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Private funders could get payment by results if they keep Norfolk children out of care

PUBLISHED: 15:15 30 October 2017 | UPDATED: 16:40 30 October 2017

Private funders could get payment by results to keep children out of care in Norfolk. Pic: Edmond Terakopian/PA.

Private funders could get payment by results to keep children out of care in Norfolk. Pic: Edmond Terakopian/PA.

Children’s services bosses are to explore whether a privately funded company could cut the number of children in care - on a payment by results basis.

Norfolk County Council is looking to follow a trail blazed in Essex, which was the first council in the UK to commission what is known as a social impact bond.

It would see a subsidiary company formed, which private investors put money into. They would then be paid if the intervention it pays for and contracts succeeds in keeping children out of care.

The council says that could save £7m over five years, while estimating the payment by results would cost £4.2m. Officers said it would bring in investment on an under-pressure service, without risking the council’s own budget.

The Vulnerable Child Social Impact Bond would target 360 children aged eight to 15 over the eight year life of the project who are at the edge of care or are in care, but with a plan to return home that has yet to be realised.

The council would make payments based on the reduction in the number of days spent in care for those children.

Norfolk county councillors today agreed to submit an application to the government for Big Lottery Life Chances Fund (LCF) money for such a scheme.

But Labour’s Emma Corlett said there were “ethical issues” about incentivising the market when it came to social welfare. And she said: “I am really unhappy that outcome is only recorded in terms of reduced days in care. There’s nothing about the outcomes for the children - about their quality of life.”

Matt Dunkley, interim director of children’s services said, although the focus for the provider would be on reducing the number of days in care, the council’s children’s services department would still be monitoring other outcomes for children.

And Conservative Bill Borrett said: “If the best way to deliver the best help to people is a private public partnership, why on earth would we not support it?”

But Ms Corlett questioned why this sort of work could not be done in-house - by the council’s own staff.

Simon George, the council’s director of finance, said: “This will bring another weapon to our arsenal. Our number of looked after children is statistically higher than our neighbouring counties.

“It gives us an opportunity to bring in some external skills and if, at the end of this process, we can take learning on board and do it in-house that would be excellent as well.”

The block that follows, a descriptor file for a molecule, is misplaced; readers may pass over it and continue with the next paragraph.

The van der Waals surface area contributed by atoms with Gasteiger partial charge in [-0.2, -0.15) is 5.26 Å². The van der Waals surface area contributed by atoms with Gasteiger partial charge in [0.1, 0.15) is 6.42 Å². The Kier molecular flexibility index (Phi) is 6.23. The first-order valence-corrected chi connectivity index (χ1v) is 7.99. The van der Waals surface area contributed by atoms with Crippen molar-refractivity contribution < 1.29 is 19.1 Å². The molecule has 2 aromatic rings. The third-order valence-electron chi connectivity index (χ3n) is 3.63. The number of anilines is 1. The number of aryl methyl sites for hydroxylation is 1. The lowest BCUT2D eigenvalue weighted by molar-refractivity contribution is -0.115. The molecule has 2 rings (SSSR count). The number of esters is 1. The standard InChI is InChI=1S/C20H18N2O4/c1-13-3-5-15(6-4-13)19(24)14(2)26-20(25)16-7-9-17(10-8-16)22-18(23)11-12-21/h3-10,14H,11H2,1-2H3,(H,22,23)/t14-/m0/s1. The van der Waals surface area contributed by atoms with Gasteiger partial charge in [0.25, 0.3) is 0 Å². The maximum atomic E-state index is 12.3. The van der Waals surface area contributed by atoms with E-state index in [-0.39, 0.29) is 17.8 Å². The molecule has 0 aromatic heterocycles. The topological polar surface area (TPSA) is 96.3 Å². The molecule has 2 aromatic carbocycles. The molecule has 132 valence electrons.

Officers said an evaluation of the £3.1m Essex social impact bond, which involved the charity Action for Children and focused on children on the edge of care, showed innovative practices had been brought in.

A scheme at HMP Peterborough, which aimed to reduce reconvictions of male prisoners, attracted criticism. It had a difficult start, with the first phase of the scheme not reducing reconvictions enough to trigger payments to investors.

But an evaluation report last year concluded it had been a success, although it also said there was “no compelling reason to believe that social impact bond funding on its own fosters innovation”.

Deputy leader Alison Thomas acknowledged there was scepticism about such a move, but said due diligence had been done and that it was worth pursuing for Norfolk.

She said: “It has created quite an impact around the council. Social impact bonds have had some bad press, but there has been a lot of due diligence about this project. This has been a conversation piece for quite some time.

“Our finance director has been quite honest that he was a sceptic to begin with, as was I to a certain extent. But I think it is very exciting.”

Once a decision is made on whether the council can have the LCF cash, then the council’s director of children’s services and chair of the children’s services committee would procure and award a contract.

Norfolk has long battled to reduce the number of children in care. It went up from 1,015 in March 2012 to 1,107 in March 2017 - a rise which exceeds the national trend.

The council is to spend up to £15m between 2018 and 2022 to try to bring down the number of looked after children, with more focus on early intervention to stop children ending up in care.

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